realize they were stuck. They'd been tainted by the adjunct label and were
never going to get full-time jobs.

"You're used goods now and you are going to have to face it," a colleague
told one adjunct after he'd been teaching for five years.

Those who hire full-time faculty say that's not far from the truth. When they
get 375 applicants for a single job, they need some way to weed people out.
If someone's been an adjunct for a while, a search committee starts
wondering what's wrong with them. It may not be fair, but it's how things
work.

After a while, longtime adjuncts begin to resign themselves to their fate. Year
after year, they teach out of cardboard boxes. They often give up on doing
original research. Mostly they have time only to drive and teach. And they
don't cross the invisible line separating adjuncts from full-time members. It's a
line that makes one adjunct of 15 years, a winner of several teaching awards,
wait till everyone else has eaten when there's food laid out for a department
event. He sneaks in later to eat what's left.

On an early January morning, the sun is rising as Tracy tailgates a silver
pickup in the fast lane. It's the first day of the spring semester, and she'll lead
two classes today at Mary Washington. Then this afternoon she'll go to
Georgetown, where she'll tell her class she's an adjunct professor, "which
means I'm pond scum."

But at this very moment as she cruises down I-95, she's thinking about the
letter she got just yesterday from the University of California at San Diego. It's
the sixth rejection she's gotten in this round. She still hopes one of five more
applications, to Bucknell, Duke, Fordham, Spelman or Toronto, will come
through. But she has more immediate worries. She doesn't know if she'll have
any classes to teach this summer. That's still weighing on her mind that
afternoon as she sits at the Tombs, a bar in Georgetown. "Maybe I could
work here this summer?" she says to the bartender. He nods, not sure if she's
joking.

She makes another push. "So if I need a job for this summer, can I hit you
up?"

As she eats, she thinks about what it would be like being a professor and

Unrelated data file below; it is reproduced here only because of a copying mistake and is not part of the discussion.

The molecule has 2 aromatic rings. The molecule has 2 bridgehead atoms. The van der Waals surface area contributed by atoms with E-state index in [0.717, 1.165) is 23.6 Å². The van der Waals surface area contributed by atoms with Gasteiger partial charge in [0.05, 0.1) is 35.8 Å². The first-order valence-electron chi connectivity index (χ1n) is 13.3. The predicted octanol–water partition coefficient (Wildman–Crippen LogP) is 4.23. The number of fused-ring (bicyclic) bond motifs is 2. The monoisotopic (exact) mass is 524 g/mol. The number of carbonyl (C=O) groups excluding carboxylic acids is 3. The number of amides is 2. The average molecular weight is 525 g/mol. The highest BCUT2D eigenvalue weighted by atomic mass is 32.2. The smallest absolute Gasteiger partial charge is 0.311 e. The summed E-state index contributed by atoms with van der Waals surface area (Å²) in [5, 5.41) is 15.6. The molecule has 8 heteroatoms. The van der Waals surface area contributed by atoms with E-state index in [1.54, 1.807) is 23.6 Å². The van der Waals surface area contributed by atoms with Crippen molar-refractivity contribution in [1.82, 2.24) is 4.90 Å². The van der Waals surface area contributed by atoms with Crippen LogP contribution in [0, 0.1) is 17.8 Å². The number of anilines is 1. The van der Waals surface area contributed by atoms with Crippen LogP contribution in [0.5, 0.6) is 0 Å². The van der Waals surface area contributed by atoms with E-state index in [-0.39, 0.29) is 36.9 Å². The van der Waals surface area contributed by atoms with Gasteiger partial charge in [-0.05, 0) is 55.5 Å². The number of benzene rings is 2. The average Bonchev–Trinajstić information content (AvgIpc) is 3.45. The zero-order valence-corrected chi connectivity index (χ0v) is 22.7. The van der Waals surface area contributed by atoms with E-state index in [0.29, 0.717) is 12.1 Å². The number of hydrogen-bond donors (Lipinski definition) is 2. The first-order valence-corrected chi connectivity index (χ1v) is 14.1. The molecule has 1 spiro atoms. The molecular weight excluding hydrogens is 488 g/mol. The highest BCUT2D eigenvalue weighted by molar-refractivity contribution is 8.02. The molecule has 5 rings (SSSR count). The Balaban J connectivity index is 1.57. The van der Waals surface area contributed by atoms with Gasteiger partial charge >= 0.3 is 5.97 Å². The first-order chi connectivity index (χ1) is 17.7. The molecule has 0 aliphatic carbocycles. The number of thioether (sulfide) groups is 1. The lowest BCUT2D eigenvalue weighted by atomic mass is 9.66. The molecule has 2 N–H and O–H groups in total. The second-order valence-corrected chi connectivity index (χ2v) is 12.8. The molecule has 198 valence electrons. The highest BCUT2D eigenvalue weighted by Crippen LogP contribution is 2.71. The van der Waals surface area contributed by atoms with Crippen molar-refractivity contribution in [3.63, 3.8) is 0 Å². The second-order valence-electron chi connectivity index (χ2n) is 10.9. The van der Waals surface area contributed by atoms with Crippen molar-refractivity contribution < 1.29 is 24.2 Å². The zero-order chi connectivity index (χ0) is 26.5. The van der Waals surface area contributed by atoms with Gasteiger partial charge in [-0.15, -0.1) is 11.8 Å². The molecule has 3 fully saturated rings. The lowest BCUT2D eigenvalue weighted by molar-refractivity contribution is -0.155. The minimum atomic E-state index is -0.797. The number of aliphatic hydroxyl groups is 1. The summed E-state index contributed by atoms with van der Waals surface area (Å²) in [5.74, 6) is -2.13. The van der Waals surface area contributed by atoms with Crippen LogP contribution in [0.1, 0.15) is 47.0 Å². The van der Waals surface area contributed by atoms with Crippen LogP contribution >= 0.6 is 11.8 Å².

serving burgers and beer to students. She decides she could handle that. At
least it's a job.

"I've waited tables before in Dublin," she says. "I'm not above working in a
bar."

The last application responses eventually trickle in. By March they've all told
her no. She tries to stay positive, but she can't help but wonder sometimes if
maybe, just maybe, she's not good enough to make the cut. It's been nearly
two years since she graduated, and 38 places have said they don't want her.

"It's frustrating because I would have thought at this point in my career, I
would have at least gotten an interview."

Over the next month, a new hope arises. George Mason has a one-year
position open in the English department. The money would be better and the
course load lighter. It would be a good launching pad for a full-time job
somewhere else. Once more she puts her name in, and once more she lets
herself hope.

On a bright May morning, Tracy heads to her car in hurry. She weaves
through the back roads toward Alexandria. Her classes are over for the
summer break. Today is her first day of work in a different capacity: as a
temp. She managed to get two classes to teach during this break, but she still
needs clerical work like this.

She heard back about the one-year George Mason job. She didn't get it. So,
when next term comes, she'll have four adjunct classes between Georgetown
and George Mason. She told Mary Washington that she isn't going to work
there anymore. The drive was killing her. Instead, she's going to see if she can
drum up one more class in this area. And in a few months, she'll send out
more resumes for more full-time jobs. Meanwhile, she's coming out with a
book and another paper. Her chances of landing a real job this year, she tells
herself, are better than ever. She isn't about to give up her quest anytime
soon, she says. She's put too much of herself into academia to do that. "I'll
keep applying. There's not much more I can do."

She pulls into a parking lot, grabs her lunch and hurries toward a
marble-and-chrome office building, where she'll spend the next eight hours
looking for typos and spelling mistakes. She steps inside and waits for the
elevator. Sometimes there is nothing she can do but wait.

Eric L. Wee, a former Washington Post reporter, was an adjunct--for
one semester. His e-mail address is ericwee6@yahoo.com. He will be
fielding questions and comments about this article at 1 p.m. Monday on
www.washingtonpost.com/liveonline.

2002 The Washington Post Company